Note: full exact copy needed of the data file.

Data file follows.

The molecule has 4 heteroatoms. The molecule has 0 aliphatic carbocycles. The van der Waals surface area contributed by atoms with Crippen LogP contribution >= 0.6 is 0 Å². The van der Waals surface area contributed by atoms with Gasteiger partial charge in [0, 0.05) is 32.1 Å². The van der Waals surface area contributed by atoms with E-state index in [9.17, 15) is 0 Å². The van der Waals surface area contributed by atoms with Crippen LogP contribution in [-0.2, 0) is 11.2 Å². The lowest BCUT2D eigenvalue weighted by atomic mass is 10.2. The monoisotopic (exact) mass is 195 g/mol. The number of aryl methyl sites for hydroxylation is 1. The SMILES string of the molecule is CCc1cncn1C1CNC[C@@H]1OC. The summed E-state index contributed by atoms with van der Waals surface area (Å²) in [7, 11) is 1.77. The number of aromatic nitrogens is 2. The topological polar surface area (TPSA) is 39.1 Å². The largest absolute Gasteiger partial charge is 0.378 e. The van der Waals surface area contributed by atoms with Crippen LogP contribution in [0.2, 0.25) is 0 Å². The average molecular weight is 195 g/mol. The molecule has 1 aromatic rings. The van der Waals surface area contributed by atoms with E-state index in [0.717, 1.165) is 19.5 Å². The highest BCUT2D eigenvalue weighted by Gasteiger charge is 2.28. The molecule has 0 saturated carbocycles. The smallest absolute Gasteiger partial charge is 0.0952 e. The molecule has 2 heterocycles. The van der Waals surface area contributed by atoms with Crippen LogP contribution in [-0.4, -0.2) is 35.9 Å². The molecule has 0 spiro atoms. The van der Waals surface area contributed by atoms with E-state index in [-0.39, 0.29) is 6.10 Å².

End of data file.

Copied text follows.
The molecule has 4 heteroatoms. The molecule has 0 aliphatic carbocycles. The van der Waals surface area contributed by atoms with Crippen LogP contribution >= 0.6 is 0 Å². The van der Waals surface area contributed by atoms with Gasteiger partial charge in [0, 0.05) is 32.1 Å². The van der Waals surface area contributed by atoms with E-state index in [9.17, 15) is 0 Å². The van der Waals surface area contributed by atoms with Crippen LogP contribution in [-0.2, 0) is 11.2 Å². The lowest BCUT2D eigenvalue weighted by atomic mass is 10.2. The monoisotopic (exact) mass is 195 g/mol. The number of aryl methyl sites for hydroxylation is 1. The SMILES string of the molecule is CCc1cncn1C1CNC[C@@H]1OC. The summed E-state index contributed by atoms with van der Waals surface area (Å²) in [7, 11) is 1.77. The number of aromatic nitrogens is 2. The topological polar surface area (TPSA) is 39.1 Å². The largest absolute Gasteiger partial charge is 0.378 e. The van der Waals surface area contributed by atoms with Crippen LogP contribution in [0.2, 0.25) is 0 Å². The average molecular weight is 195 g/mol. The molecule has 1 aromatic rings. The van der Waals surface area contributed by atoms with E-state index in [0.717, 1.165) is 19.5 Å². The highest BCUT2D eigenvalue weighted by Gasteiger charge is 2.28. The molecule has 0 saturated carbocycles. The smallest absolute Gasteiger partial charge is 0.0952 e. The molecule has 2 heterocycles. The van der Waals surface area contributed by atoms with Crippen LogP contribution in [-0.4, -0.2) is 35.9 Å². The molecule has 0 spiro atoms. The van der Waals surface area contributed by atoms with E-state index in [-0.39, 0.29) is 6.10 Å².